Once a small farming village, Mulhuddart is now a sprawling outer suburb on the western edge of Dublin. Developed in the 1980’s the new estates were largely built without services or amenities. A generation on, the area is still one of the most underprivileged areas of The City. The ancient holy well dedicated to Our Lady, aptly named Lady’s Well, is situated on a hillside just outside the town. The well is to be found just below an ancient church ruin and has commanding views west over the plains of Meath and south towards The City and the Wicklow mountains beyond. Before the area was developed it must have been a very pretty spot indeed.
The well is traditionally visited on the 8th of September, the Feast of the nativity of the Blessed Virgin Mary. The well water was reputed to cure sore eyes, a common affliction among the peasantry who lived in smoke-filled cottages. The ritual was for the pilgrim to go around the well three times before bathing his eyes with the water and drinking some of it.
In about 1744, Isaac Butler provided the following eyewitness account, ‘A small distance S’ward of the church is a reputed Holy Well being much frequented on 8th Sept being Lady Day as people generally call it…This well is surrounded by a wall and some large trees and about 5 years ago hath been vaulted over. On each end are two little uprights of stonework, like chiminies in the front of each a small niche, one glazed (the other broken) and containing inside a cross from which hangs a plate of brass and the Virgin Mary and Our Saviour lying in ther lap after Crucifixion and distant view of Jerusalem relieved thereon – on each side a phial bottle with artificial flowers and some mutilated little bodies representing I suppose the ascension of souls. All this work (to which was covered by some nunnery in Dublin (the nuns of Grace Dieu). There’s a hole in each end – the people lye on their bellies and there with their head over the water repeat a prayer and drink and repeat another prayer before the little glazed bauble…Here on 8 September a great patron is kept with a vast concourse of all sexes and ages from many miles, upward of eighty tents are pitched here furnished with all kinds of liquors and provisions for ye refreshment of ye company’.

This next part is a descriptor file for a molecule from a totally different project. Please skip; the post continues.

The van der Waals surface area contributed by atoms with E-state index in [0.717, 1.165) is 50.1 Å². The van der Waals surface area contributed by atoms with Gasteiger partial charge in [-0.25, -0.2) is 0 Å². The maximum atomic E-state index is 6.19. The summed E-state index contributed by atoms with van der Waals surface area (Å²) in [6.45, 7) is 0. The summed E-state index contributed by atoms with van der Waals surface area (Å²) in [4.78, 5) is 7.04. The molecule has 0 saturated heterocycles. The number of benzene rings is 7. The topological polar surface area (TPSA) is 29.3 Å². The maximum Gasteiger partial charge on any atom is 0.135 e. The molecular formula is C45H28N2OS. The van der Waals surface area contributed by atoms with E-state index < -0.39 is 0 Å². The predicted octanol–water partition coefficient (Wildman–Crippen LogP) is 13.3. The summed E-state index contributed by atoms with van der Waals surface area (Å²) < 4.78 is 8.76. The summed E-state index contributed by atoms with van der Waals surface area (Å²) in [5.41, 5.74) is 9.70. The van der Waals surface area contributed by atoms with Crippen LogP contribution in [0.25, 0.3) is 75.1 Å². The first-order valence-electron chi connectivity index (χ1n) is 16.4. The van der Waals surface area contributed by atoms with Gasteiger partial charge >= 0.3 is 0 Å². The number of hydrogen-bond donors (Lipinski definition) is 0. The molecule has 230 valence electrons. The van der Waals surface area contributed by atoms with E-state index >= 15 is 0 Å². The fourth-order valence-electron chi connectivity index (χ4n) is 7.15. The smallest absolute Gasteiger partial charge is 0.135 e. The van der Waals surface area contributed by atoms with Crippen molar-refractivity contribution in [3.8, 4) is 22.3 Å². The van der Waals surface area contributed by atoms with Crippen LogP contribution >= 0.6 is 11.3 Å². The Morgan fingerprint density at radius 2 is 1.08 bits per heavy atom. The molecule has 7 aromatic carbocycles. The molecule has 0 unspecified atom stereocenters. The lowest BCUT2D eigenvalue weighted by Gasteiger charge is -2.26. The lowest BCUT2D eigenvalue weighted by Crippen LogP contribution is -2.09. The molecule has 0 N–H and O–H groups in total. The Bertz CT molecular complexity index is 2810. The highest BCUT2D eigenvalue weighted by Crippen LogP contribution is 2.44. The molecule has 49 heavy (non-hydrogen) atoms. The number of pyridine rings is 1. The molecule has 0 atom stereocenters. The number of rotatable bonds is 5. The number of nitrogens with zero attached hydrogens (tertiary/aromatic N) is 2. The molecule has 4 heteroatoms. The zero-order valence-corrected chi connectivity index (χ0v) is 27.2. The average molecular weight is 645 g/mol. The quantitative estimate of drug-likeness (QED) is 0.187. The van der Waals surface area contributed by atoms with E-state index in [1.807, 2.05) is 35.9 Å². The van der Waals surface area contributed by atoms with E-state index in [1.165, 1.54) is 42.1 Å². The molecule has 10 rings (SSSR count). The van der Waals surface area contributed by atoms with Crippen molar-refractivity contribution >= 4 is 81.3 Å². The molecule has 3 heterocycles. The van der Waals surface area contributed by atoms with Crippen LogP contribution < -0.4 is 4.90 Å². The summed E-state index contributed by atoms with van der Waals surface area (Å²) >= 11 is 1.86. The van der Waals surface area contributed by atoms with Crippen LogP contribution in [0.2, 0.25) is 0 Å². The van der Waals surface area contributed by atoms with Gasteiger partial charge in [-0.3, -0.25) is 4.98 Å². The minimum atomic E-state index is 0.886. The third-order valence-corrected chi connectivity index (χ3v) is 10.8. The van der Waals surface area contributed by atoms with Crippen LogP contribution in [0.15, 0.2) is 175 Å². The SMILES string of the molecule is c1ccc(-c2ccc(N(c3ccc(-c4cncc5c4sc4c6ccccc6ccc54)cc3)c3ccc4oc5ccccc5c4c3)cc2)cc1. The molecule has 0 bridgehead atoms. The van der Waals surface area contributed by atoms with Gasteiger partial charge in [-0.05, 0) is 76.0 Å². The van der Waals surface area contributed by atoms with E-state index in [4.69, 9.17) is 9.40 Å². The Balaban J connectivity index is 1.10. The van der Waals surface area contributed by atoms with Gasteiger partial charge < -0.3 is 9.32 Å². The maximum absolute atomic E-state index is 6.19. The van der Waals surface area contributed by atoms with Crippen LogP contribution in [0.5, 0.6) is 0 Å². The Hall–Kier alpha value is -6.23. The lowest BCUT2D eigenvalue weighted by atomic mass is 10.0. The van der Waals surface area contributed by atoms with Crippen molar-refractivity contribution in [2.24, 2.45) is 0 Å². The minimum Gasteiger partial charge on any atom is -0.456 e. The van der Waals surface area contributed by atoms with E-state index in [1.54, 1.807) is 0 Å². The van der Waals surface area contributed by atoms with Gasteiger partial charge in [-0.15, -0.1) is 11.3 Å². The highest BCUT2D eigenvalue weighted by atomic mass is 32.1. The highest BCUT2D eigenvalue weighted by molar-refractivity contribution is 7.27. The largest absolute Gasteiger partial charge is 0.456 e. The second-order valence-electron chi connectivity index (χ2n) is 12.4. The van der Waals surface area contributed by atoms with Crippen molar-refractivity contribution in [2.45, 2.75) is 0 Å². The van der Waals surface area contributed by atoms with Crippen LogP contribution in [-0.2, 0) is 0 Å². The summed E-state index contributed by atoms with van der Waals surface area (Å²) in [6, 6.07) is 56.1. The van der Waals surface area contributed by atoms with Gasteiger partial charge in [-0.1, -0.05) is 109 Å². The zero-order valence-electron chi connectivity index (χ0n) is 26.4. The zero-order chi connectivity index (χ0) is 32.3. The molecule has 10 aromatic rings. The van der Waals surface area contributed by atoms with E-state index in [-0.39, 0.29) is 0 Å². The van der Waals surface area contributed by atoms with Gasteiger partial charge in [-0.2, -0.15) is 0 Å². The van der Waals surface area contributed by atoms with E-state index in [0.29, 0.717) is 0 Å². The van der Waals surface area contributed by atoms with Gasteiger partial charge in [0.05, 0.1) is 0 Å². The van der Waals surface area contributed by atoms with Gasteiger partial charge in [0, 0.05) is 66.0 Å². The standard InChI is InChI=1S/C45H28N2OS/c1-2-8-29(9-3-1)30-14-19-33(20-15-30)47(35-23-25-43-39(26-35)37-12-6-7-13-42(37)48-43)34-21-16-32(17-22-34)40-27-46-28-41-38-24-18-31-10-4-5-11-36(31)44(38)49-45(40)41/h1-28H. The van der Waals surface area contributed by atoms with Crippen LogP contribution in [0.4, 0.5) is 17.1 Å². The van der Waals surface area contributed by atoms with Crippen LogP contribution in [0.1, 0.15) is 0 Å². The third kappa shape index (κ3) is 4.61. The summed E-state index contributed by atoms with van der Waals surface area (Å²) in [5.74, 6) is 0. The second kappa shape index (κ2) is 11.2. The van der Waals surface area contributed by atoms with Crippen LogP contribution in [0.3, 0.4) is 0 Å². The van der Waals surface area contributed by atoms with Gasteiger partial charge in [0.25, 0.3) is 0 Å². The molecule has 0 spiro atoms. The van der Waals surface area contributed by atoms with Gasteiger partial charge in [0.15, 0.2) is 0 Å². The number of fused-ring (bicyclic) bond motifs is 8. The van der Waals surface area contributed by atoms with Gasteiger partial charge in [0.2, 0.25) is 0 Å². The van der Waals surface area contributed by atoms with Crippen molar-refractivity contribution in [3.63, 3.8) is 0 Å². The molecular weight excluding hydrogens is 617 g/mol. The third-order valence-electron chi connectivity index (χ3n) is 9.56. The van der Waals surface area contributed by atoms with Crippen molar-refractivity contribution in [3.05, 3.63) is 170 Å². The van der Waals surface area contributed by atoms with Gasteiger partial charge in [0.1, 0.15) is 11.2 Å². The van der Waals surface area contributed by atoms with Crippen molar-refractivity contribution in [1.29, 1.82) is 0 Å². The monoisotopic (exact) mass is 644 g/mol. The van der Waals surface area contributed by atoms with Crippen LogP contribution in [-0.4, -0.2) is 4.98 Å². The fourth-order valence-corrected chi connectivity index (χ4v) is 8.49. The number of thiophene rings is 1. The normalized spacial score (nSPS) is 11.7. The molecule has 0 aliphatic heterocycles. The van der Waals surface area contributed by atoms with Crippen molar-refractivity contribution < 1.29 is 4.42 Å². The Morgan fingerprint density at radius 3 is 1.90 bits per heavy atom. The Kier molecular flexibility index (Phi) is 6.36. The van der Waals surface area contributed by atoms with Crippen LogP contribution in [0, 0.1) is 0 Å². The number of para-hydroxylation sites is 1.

These pattern days were often wild drunken affairs. In October 1760 the Dublin Gazette reported the death of Edward Campbell, a gentleman’s servant, who had died of wounds he received during a fight at Lady’s Well. The Catholic Church were opposed to these gatherings and determined to end the traditions. The parish priest of Blanchardstown sought to prevent the annual celebrations by persuading landowners in the vicinity to refuse permission for the erection of tents for the sale of drink. The following notice appeared in the Dublin newspapers of 15 August 1757:
‘We are assured that the Roman Catholic clergy to prevent as far, as in them lieth, the enormities and scandalous excesses that are annually committed at the well near Mulahedard, commonly called Lady’s Well, have prevailed on the landlords contiguous thereto not to permit any tents or booths to be erected hereafter upon any parts of their lands; of which it is judged proper to give notice in this public manner, to prevent a disappointment to such publicans as usually erected tents or booths near said well.’
Although, the well building is has been painted recently, there is little other evidence to suggest that it is still visited. Surrounded, by an ugly grey crash barrier, it almost appears discarded by the side of the road and is probably hardly noticed by the passersby on the busy road. Although there is water still in the well, it is dirty with rubbish, so probably not a good idea to bathe your eyes with it, let alone drink it.
Little do the locals of Ladyswell know that The Well, which gave their neighbourhood its name, was once one of the most venerated wells in Ireland.
Don’t forget, we are also a good place to buy Claddagh wedding rings.